Survey: IT Hiring on the Rise Into '04. A majority of human resources managers and recruiters who responded to a survey by online recruiting services provider Dice Inc. said they plan to hire more tech professionals in the next six months.

High Performance Compiler Introduced for AMD Opteron/Linux Platform. The compiler is proving to be 40% faster than any other Opteron Linux server-based compiler that is currently available.

Sun and AMD Form Strategic Alliance (AMD). Sun and AMD have made a major announcement with the disclosure of a new alliance between the two companies based around AMD's Opteron server processor. Gathering momentum...

China Targets Asian Market With New Video Disk Format. In a move designed to separate itself from new consumer electronics standards emerging elsewhere. No blue laser...

Intel Releases 802.11g Centrino Module Orders to D-Link and GemTek. D-Link and GemTek Technology recently landed 802.11g module orders from Intel for use in next-generation Centrino notebooks, according to sources.

Clock Ticking on Spam, 'Net Access Bills. With House and Senate adjournment dates looming, passage of 2003 tech legislative centerpieces is threatened.

Cisco, Others Plan to Ban Insecure PCs. The initiative, dubbed the Network Admission Control program, would allow companies to set their network devices to refuse connections from any mobile PCs or devices that fail to meet corporate security policies, such as not having the latest software patches and antivirus updates.

Microsoft News Site to Customise Content. MSN Newsbot, a likely challenger to Google News, will automatically tailor stories within 10 minutes of a user starting to browse.

Microsoft To Enter Online Music Market. It plans to introduce a song-downloading service next year to compete with offerings from rivals such as Apple.

President Bush Pushes Cybercrime Treaty. President Bush has asked the U.S. Senate to ratify the first international cybercrime treaty.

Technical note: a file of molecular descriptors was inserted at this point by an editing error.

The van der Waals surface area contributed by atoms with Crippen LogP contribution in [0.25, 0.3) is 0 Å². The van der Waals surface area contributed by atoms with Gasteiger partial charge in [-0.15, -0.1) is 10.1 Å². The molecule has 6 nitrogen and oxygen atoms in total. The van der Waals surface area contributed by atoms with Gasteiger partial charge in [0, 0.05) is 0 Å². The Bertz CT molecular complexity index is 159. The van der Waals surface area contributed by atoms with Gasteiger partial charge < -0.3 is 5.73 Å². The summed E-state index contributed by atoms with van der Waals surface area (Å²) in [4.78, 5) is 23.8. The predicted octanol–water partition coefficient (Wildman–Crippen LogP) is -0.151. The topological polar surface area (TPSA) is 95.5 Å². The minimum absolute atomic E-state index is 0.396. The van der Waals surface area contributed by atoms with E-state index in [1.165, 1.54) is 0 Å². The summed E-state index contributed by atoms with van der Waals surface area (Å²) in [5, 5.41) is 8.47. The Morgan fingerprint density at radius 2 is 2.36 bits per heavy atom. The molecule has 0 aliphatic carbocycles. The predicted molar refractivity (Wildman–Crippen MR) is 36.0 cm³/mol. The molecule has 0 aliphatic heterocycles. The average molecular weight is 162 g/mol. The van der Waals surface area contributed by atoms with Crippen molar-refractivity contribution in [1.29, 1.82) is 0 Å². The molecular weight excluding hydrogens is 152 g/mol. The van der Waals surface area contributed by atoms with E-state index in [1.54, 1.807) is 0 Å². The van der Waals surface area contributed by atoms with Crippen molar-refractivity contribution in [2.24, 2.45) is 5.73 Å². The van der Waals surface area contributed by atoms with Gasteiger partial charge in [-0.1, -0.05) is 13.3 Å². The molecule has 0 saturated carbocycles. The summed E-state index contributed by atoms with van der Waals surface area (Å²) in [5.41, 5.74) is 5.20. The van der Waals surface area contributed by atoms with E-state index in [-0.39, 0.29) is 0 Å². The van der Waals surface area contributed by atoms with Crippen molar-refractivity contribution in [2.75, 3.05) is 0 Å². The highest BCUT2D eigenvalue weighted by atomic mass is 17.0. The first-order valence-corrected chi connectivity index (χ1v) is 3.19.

SCO To Fork Over $9M To David Boies And His Legal Eagles. The SCO Group will pay nearly $9 million to its legal eagles at Boies, Schiller & Flexner LLP to continue its Linux fight against IBM and others. SCO Aims Legal Guns At Novell-SUSE Marriage, Big Linux Customer In Near Future.

Consumer Electronics Come to Comdex. High-tech TVs and digicams, new DVD burners and storage tools debut.

Dell Set to take-over TV Business

Dell Builds New Support "Command Center"

Solar Flares: Is Iron-Rich Sun the Cause?

Now in Their Sights: Hubble's Demise

Scientists Take DNA's Temperature

Monday, 17 November

AMD Ships New Opteron; Unveils Two Others. AMD, which is expected to reveal more about its 64-bit processor strategy this week at the COMDEX show in Lax Vegas, today began shipping a new Opteron chip for dual-processor workstations, and said two more processors would ship next month.

COMDEX Las Vegas 2003. Gone are the massage tables, the luxury cars and the consumer trinkets that once dotted the trade show floor disguised as enterprise IT... Gates Unveils New Windows Security and Search Tools at Comdex.

Brazil Turns Away From Microsoft. To bridge the technology gap in his country, President Luiz Inacio Lula da Silva and his chief technology officer are encouraging a move toward open-source computing.

Dell Expands Consumer Presence. Dell made further inroads into the non-PC consumer space, announcing two new LCD TVs.